Where urea is normally applied multiple times on these crops, ESN can substitute for those applications. For pasture, we would normally recommend sufficient soluble nitrogen, such as urea or ammonium sulfate, to cover about the first month of growth after application, with the balance as ESN. In the spring, the first flush of growth (first cutting) is almost always the largest with declines in successive cuttings. So if harvesting for hay or silage, it is especially important to maximize this cutting. Grass is very responsive to N, especially in the first spring growth.
It’s important to include enough soluble nitrogen to take advantage of this fast, early growth. We recommend a blend with 40 to 60% of the N coming from an immediately available source and the remainder coming from ESN. The soluble N supports immediate growth, and ESN feeds the subsequent growth. Depending on the length of growing season, total N rate and the amount of ESN, ESN should provide sufficient N supply for the second and possibly third cuttings without an additional application. If grazing and the early flush is more than can be utilized, more ESN might be used to control the early growth and better equalize growth across the summer.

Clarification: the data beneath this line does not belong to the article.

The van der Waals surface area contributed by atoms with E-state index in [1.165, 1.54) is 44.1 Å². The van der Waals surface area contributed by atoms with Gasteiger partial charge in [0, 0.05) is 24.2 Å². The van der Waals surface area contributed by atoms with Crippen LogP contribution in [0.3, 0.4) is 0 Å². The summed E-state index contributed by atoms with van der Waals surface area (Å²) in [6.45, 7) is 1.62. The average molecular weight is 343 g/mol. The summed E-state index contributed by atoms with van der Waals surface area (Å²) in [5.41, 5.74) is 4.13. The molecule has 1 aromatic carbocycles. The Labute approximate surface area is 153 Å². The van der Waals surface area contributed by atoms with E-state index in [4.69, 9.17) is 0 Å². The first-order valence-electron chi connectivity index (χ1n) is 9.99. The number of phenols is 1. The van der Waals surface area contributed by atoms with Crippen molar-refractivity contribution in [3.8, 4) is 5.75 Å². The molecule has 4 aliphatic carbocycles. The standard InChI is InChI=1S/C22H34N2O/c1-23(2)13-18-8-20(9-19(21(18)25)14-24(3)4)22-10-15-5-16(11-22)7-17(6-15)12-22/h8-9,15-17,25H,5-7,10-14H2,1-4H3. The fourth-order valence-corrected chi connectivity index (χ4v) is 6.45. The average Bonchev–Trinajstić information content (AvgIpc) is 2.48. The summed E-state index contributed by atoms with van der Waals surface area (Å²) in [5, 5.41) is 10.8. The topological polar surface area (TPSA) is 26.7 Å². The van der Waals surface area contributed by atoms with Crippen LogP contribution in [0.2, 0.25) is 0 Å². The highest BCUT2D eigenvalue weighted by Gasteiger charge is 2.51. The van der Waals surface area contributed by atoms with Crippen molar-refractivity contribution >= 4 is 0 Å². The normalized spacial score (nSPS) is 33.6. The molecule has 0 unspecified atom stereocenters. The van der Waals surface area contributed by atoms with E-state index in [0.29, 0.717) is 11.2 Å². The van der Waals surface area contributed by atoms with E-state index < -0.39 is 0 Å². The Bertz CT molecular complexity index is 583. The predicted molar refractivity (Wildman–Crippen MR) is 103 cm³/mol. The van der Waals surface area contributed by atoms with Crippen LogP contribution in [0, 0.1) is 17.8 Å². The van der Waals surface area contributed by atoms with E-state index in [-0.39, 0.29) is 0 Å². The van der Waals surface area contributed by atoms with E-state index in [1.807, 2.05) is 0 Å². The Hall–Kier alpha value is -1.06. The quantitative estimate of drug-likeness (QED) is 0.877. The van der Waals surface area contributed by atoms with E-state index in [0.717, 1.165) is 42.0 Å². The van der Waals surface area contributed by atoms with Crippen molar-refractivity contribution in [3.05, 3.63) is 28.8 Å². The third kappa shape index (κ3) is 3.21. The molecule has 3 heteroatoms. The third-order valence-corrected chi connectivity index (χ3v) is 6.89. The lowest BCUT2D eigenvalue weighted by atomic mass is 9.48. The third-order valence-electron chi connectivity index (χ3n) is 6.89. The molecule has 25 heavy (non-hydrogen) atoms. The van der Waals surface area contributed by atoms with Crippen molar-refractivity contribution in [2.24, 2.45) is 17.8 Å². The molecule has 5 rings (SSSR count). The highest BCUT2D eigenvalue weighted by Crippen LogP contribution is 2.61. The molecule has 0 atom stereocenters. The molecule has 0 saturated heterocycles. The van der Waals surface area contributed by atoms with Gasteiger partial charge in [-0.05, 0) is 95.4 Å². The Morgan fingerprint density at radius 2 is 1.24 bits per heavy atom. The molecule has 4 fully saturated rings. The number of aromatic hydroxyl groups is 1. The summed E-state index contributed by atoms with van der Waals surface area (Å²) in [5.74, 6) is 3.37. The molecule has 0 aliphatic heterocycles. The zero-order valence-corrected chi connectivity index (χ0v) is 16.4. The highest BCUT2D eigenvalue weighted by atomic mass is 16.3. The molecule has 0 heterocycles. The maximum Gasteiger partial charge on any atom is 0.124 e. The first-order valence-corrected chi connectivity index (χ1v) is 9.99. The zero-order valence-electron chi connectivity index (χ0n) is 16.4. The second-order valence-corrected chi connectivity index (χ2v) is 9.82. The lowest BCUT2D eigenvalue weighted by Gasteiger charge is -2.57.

Alfalfa generally does not need fertilizer N except at establishment or in conditions were N fixation may be limited by poorly aerated soils or low pH. ESN could be used in situations where some supplemental N is beneficial. In this case, we recommend a blend with minimal soluble N so as not to stimulate weeds and grasses.